2. Isometric exercise may be more important than concentric exercise. Since we are talking about stopping acceleration of the head and neck, we want the neck to develop stiffness in response to an applied force.While taking a neck movement through full range with hundreds of pounds may be cool to some (unlikely), by making your neck resist moving against an applied force has a more realistic application than doing heavy neck curls.
  3. Don’t play a sport with a sore neck. If you are going to train your neck, do most of the training in the off season and do maintenance exercise programs during the season.Starting a program of neck exercises can and make your neck sore. Sore necks are not great at turning and avoiding danger. Sore necks are also more likely to instigate a headache/pain process for a short term. You don’t want that short term period to happen when you’re playing in a game for real.

 

 

 

Rectus Capitis Posterior Minor in Headache Disorders

Neck muscles have been a source of suffering for patients for a long time. In recent years, one neck muscle in particular is getting a lot of attention in the world of head injury.

Meet the rectus capitis posterior minor (RCPMi)

Image Credit: Duke Univeristy Learning labhttps://web.duke.edu/anatomy/Lab01/Lab2_new2014.html

Yep. It’s that tiny little muscle deep in the middle of your neck. It connects from the top bone in your neck called the atlas, and it connects into the head via connective tissue called the myodural bridge. But more on that later.

All in all, the the RCPMi is not much bigger than the end of your pinky finger, but it’s capable of wreaking havoc on people with neck problems including concussion.

Headaches, Trauma and the Rectus Capitis Posterior Minor

The RCPMi has been considered a muscle of importance in chiropractic literature for a long time. It’s only been a recent phenomenon where more mainstream medical science has started to look at its role in headaches and trauma. Two such studies examined the RCPMi in 2016.

The first study was published in the American Journal of Neuroradiology. They saw that patients with atrophy in the RCPMi had more severe concussion symptoms and a worse prognosis. You can check out the abstract here:

Effect of the suboccipital musculature on symptom severity and recovery after mild traumatic brain injury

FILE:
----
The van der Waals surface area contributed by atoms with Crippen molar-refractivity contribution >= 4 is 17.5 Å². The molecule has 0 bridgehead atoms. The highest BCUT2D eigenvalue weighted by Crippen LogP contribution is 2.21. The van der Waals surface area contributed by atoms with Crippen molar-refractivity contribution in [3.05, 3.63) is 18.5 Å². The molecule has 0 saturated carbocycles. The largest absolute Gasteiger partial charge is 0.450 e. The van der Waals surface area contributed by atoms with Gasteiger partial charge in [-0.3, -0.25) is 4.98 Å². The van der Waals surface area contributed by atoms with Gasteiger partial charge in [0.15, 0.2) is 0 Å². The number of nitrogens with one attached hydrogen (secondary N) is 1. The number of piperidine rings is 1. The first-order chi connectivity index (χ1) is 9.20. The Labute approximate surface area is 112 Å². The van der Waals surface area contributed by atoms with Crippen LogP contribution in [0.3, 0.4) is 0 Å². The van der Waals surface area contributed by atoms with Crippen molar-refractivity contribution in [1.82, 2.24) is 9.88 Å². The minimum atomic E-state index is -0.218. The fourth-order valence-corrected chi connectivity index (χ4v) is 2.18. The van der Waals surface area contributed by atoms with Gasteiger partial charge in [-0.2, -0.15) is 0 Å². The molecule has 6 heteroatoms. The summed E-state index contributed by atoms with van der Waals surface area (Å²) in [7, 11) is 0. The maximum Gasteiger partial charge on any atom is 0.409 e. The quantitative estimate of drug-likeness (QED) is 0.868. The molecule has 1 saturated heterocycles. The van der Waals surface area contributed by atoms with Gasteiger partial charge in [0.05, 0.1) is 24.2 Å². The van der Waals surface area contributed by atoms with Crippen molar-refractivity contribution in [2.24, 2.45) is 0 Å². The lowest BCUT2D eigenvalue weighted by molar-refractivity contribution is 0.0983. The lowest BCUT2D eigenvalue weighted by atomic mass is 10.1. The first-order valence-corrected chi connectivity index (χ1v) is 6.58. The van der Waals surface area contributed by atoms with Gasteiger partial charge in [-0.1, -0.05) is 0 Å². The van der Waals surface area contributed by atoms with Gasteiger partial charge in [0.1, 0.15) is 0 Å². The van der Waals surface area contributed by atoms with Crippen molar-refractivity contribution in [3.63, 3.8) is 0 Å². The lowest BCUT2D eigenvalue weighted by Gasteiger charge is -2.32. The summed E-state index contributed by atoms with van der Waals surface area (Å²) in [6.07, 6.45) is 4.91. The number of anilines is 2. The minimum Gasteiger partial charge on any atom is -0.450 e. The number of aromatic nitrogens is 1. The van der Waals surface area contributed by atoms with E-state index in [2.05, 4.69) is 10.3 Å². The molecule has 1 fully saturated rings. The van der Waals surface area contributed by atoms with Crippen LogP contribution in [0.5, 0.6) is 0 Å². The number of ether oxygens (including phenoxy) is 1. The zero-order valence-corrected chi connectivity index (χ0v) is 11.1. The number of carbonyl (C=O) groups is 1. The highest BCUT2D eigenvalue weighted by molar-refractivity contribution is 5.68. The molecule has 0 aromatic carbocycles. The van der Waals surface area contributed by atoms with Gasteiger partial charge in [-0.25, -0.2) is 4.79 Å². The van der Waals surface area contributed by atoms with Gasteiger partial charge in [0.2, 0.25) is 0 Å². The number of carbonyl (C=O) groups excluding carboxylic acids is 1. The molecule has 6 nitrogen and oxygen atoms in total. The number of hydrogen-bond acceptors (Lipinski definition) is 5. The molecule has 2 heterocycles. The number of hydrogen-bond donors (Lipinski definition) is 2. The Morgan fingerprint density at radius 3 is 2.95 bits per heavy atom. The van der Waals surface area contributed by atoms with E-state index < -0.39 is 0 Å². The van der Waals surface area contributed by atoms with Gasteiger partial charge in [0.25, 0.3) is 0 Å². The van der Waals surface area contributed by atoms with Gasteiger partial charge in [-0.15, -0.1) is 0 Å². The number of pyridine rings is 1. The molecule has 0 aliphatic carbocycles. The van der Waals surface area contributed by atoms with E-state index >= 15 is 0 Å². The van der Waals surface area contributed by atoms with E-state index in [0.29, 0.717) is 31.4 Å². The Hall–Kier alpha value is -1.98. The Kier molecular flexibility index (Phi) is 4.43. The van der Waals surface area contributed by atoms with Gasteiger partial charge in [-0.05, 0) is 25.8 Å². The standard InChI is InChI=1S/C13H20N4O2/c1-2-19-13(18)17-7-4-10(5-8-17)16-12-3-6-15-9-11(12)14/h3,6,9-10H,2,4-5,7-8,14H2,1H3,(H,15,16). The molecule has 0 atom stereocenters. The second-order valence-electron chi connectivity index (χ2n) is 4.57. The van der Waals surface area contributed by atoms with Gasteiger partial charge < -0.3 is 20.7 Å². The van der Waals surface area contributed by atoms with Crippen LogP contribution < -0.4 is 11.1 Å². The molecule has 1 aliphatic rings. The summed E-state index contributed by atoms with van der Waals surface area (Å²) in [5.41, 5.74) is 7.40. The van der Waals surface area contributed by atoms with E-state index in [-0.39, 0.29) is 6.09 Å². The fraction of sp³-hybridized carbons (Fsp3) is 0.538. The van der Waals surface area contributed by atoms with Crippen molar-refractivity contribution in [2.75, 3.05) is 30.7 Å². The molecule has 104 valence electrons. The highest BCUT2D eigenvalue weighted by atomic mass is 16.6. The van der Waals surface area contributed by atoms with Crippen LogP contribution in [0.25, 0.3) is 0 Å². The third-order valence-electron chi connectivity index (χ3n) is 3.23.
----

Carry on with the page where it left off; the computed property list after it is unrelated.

The second study was published in the presigious headache journal, Cephalgia. The authors found that patients with chronic headache tended to have more hypertrophy in the RCPMi than controls. You can check out that abstract here:

Correlation between chronic headaches and the rectus capitis posterior minor muscle

In case you weren’t paying attention, you should probably find those 2 outcomes to be a little strange.

On one hand, having smaller RCPMi had worse outcomes with concussion symptoms. On the other hand, having larger RCPMi was more likely to be associated with chronic headaches.

Granted we are dealing with 2 different conditions, but one of the biggest problems with chronic concussive symptoms is chronic headache. It would seem like there should be some overlap. What gives?

How Can That Small Muscle Cause So Many Problems?

There’s a few unique things about these muscles.

  1. The RCPMi does not connect into bone like most muscles do. It connects into a piece of tissue called the myodural bridge. That means it has a direct link into the outer covering of the brain which is known to be very sensitive to pain.
  2. The RCPMi is too small to provide much in the way of meaningful movement of the head and neck. Inside the belly of this small muscle are abnormally large amounts of prorioceptors called muscle spindles. Proprioceptors help provide feedback to the brain about joint position and movement.
  3. Changes in the RCPMi can deform the myodural bridge which changes movement in cerebral spinal fluid. Abnormal movement of this fluid is associated with headache.

So as you can see, even though the RCPMi is small it carries a large baggage of neurology with it.

What’s Happening in Headaches and Concussions?

This is where things get a little interesting, because we don’t really know how this muscle is causing problems. More evidence is showing that there is a correlation between this muscle and headaches, but we don’t really know anything about causation yet.

With that being said, this is mostly just speculation on my part, so here it goes.

In my office we are always striving to create symmetry in the structural positioning of the head and neck.

When the head and neck shift, it creates asymmetrical force production in the suboccipital muscles. Image Credit: Daniel O. Clark uppercervicalillustrations.com

When there is an injury like a trauma or whiplash, you create injury in some of these small muscles of the neck. When these muscles are injured, the brain loses some critical feedback mechanisms that helped to maintain proper positioning of the head and neck.

The injury also creates asymmetrical tension on the myodural bridge. This abnormal tension on the dura stimulates the sensitive pain receptors in this tissue leading to head and neck pain. There have even been cases where cutting this muscle can relieve a patient of chronic headache.

That same tension on the dura may also be creating abnormal flow of cerebral spinal fluid which may lead to chronic effects of brain physiology.